establishing a communication connection between the electronic device and the first communication device; and
initiating, in the electronic device, a connection request for a communication connection between the first communication device and the second communication device.
2. The method of claim 1, wherein collecting, in an electronic device, a first identifier associated with a first communication device and second identifier associated with a second communication device comprises:
obtaining a first symbol from the first communication device and a second symbol from the second communication device;
decoding the first symbol to obtain the first identifier; and
decoding the second symbol to obtain the second identifier.
3. The method of claim 2, wherein obtaining a first symbol from the first communication device and a second symbol from the second communication device comprises:
photographing, with the electronic device, a first optical tag associated with the first communication device;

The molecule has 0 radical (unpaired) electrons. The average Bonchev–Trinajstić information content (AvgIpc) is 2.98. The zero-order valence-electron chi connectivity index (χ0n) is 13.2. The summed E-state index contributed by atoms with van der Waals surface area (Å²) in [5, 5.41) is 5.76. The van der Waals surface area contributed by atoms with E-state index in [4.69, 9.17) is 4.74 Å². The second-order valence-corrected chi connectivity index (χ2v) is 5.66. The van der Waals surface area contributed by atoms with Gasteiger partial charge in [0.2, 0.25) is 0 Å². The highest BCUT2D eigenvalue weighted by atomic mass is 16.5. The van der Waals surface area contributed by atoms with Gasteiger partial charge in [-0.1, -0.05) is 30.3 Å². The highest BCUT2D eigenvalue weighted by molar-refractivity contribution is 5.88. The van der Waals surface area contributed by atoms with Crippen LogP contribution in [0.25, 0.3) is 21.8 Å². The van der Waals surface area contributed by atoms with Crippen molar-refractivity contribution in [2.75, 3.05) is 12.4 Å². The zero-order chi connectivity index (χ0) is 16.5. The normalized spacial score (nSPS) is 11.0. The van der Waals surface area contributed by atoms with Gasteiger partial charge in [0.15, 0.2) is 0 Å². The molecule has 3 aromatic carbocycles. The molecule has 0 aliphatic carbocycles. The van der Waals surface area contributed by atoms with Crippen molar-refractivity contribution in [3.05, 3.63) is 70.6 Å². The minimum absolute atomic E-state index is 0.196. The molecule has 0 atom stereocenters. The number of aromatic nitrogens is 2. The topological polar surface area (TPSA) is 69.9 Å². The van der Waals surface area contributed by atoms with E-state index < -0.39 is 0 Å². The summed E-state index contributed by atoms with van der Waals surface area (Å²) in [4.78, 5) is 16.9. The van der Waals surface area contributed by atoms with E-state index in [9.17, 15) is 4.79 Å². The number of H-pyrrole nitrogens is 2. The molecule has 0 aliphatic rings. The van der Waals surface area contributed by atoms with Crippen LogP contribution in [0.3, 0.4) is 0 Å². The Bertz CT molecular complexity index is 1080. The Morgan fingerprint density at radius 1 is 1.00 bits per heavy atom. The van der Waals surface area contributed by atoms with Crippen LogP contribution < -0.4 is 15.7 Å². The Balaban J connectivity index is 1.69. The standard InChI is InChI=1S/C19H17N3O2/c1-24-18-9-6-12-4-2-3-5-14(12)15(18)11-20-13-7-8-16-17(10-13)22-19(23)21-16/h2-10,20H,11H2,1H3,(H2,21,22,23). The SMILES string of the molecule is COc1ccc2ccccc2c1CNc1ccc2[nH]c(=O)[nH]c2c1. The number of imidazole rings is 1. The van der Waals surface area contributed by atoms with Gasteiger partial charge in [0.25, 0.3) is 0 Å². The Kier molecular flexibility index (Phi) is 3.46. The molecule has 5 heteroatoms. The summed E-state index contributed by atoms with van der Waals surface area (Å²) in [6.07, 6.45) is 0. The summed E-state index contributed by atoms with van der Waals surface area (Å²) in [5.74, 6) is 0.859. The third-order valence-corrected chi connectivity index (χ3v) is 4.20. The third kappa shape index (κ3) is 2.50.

photographing, with the electronic device, a second optical tag associated with the second communication device;
decoding the first optical tag to obtain the first identifier; and
decoding the second optical tag to obtain the second identifier.
4. The method of claim 2, wherein obtaining a first symbol from the first communication device and a second symbol from the second communication device comprises:
entering into the electronic device a first character sequence associated with the first communication device;
entering into the electronic device a second character sequence associated with the second communication device;
decoding the first character sequence to obtain the first identifier; and